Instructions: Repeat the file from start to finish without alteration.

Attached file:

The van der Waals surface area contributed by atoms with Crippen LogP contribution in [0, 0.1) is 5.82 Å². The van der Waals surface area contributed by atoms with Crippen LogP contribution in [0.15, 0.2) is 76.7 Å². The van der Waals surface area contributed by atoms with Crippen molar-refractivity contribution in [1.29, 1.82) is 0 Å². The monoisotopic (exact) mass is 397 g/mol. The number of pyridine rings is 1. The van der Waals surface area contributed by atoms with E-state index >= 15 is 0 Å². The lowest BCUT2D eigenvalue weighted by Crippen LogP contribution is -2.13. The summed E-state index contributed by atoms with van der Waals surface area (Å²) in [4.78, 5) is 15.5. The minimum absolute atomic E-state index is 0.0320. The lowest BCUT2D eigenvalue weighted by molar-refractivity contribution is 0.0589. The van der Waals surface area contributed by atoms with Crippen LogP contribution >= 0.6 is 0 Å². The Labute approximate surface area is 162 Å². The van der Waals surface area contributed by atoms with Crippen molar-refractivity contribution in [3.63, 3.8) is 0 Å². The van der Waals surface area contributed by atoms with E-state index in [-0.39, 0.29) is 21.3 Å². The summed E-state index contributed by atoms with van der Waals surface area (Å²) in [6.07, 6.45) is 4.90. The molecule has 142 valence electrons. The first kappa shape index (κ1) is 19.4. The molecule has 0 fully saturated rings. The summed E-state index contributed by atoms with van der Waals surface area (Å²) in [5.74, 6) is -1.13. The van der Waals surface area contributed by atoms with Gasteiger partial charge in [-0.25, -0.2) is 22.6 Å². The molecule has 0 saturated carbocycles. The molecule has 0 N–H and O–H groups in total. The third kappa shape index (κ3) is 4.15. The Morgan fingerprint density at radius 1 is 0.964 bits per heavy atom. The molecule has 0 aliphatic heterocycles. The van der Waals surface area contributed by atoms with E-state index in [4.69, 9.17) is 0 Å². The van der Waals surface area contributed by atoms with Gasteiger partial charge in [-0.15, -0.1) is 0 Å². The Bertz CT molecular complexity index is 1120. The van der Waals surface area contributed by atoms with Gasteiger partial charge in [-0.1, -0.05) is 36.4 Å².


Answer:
The van der Waals surface area contributed by atoms with Crippen LogP contribution in [0, 0.1) is 5.82 Å². The van der Waals surface area contributed by atoms with Crippen LogP contribution in [0.15, 0.2) is 76.7 Å². The van der Waals surface area contributed by atoms with Crippen molar-refractivity contribution in [1.29, 1.82) is 0 Å². The monoisotopic (exact) mass is 397 g/mol. The number of pyridine rings is 1. The van der Waals surface area contributed by atoms with E-state index >= 15 is 0 Å². The lowest BCUT2D eigenvalue weighted by Crippen LogP contribution is -2.13. The summed E-state index contributed by atoms with van der Waals surface area (Å²) in [4.78, 5) is 15.5. The minimum absolute atomic E-state index is 0.0320. The lowest BCUT2D eigenvalue weighted by molar-refractivity contribution is 0.0589. The van der Waals surface area contributed by atoms with Crippen LogP contribution >= 0.6 is 0 Å². The Labute approximate surface area is 162 Å². The van der Waals surface area contributed by atoms with Crippen molar-refractivity contribution in [3.63, 3.8) is 0 Å². The van der Waals surface area contributed by atoms with E-state index in [-0.39, 0.29) is 21.3 Å². The summed E-state index contributed by atoms with van der Waals surface area (Å²) in [6.07, 6.45) is 4.90. The molecule has 142 valence electrons. The first kappa shape index (κ1) is 19.4. The molecule has 0 fully saturated rings. The summed E-state index contributed by atoms with van der Waals surface area (Å²) in [5.74, 6) is -1.13. The van der Waals surface area contributed by atoms with Gasteiger partial charge in [-0.25, -0.2) is 22.6 Å². The molecule has 0 saturated carbocycles. The molecule has 0 N–H and O–H groups in total. The third kappa shape index (κ3) is 4.15. The Morgan fingerprint density at radius 1 is 0.964 bits per heavy atom. The molecule has 0 aliphatic heterocycles. The van der Waals surface area contributed by atoms with E-state index in [4.69, 9.17) is 0 Å². The van der Waals surface area contributed by atoms with Gasteiger partial charge in [-0.15, -0.1) is 0 Å². The Bertz CT molecular complexity index is 1120. The van der Waals surface area contributed by atoms with Gasteiger partial charge in [-0.1, -0.05) is 36.4 Å².